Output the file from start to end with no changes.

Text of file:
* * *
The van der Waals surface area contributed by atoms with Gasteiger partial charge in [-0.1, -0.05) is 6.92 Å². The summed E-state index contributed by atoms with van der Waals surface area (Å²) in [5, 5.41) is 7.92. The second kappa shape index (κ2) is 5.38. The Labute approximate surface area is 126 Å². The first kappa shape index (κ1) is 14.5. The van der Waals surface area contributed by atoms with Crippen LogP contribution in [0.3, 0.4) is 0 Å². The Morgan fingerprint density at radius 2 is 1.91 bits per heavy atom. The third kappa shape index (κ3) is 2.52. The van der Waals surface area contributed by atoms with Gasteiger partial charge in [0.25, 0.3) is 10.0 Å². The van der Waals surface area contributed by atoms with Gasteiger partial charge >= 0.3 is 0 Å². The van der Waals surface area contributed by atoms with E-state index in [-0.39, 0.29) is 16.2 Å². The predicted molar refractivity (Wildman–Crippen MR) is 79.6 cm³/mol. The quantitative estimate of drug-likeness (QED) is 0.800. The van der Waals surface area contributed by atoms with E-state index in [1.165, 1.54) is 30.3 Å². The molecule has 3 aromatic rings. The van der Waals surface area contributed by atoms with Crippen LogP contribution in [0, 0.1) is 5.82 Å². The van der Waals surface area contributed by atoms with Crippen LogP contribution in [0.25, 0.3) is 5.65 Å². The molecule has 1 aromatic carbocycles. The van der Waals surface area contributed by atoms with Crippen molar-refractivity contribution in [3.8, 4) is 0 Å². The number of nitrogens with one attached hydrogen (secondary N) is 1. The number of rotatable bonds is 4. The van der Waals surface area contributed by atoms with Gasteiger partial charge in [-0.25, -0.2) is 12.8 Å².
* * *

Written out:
The van der Waals surface area contributed by atoms with Gasteiger partial charge in [-0.1, -0.05) is 6.92 Å². The summed E-state index contributed by atoms with van der Waals surface area (Å²) in [5, 5.41) is 7.92. The second kappa shape index (κ2) is 5.38. The Labute approximate surface area is 126 Å². The first kappa shape index (κ1) is 14.5. The van der Waals surface area contributed by atoms with Crippen LogP contribution in [0.3, 0.4) is 0 Å². The Morgan fingerprint density at radius 2 is 1.91 bits per heavy atom. The third kappa shape index (κ3) is 2.52. The van der Waals surface area contributed by atoms with Gasteiger partial charge in [0.25, 0.3) is 10.0 Å². The van der Waals surface area contributed by atoms with Gasteiger partial charge >= 0.3 is 0 Å². The van der Waals surface area contributed by atoms with E-state index in [-0.39, 0.29) is 16.2 Å². The predicted molar refractivity (Wildman–Crippen MR) is 79.6 cm³/mol. The quantitative estimate of drug-likeness (QED) is 0.800. The van der Waals surface area contributed by atoms with E-state index in [1.165, 1.54) is 30.3 Å². The molecule has 3 aromatic rings. The van der Waals surface area contributed by atoms with Crippen LogP contribution in [0, 0.1) is 5.82 Å². The van der Waals surface area contributed by atoms with Crippen LogP contribution in [0.25, 0.3) is 5.65 Å². The molecule has 1 aromatic carbocycles. The van der Waals surface area contributed by atoms with Crippen molar-refractivity contribution in [3.8, 4) is 0 Å². The number of nitrogens with one attached hydrogen (secondary N) is 1. The number of rotatable bonds is 4. The van der Waals surface area contributed by atoms with Gasteiger partial charge in [-0.25, -0.2) is 12.8 Å².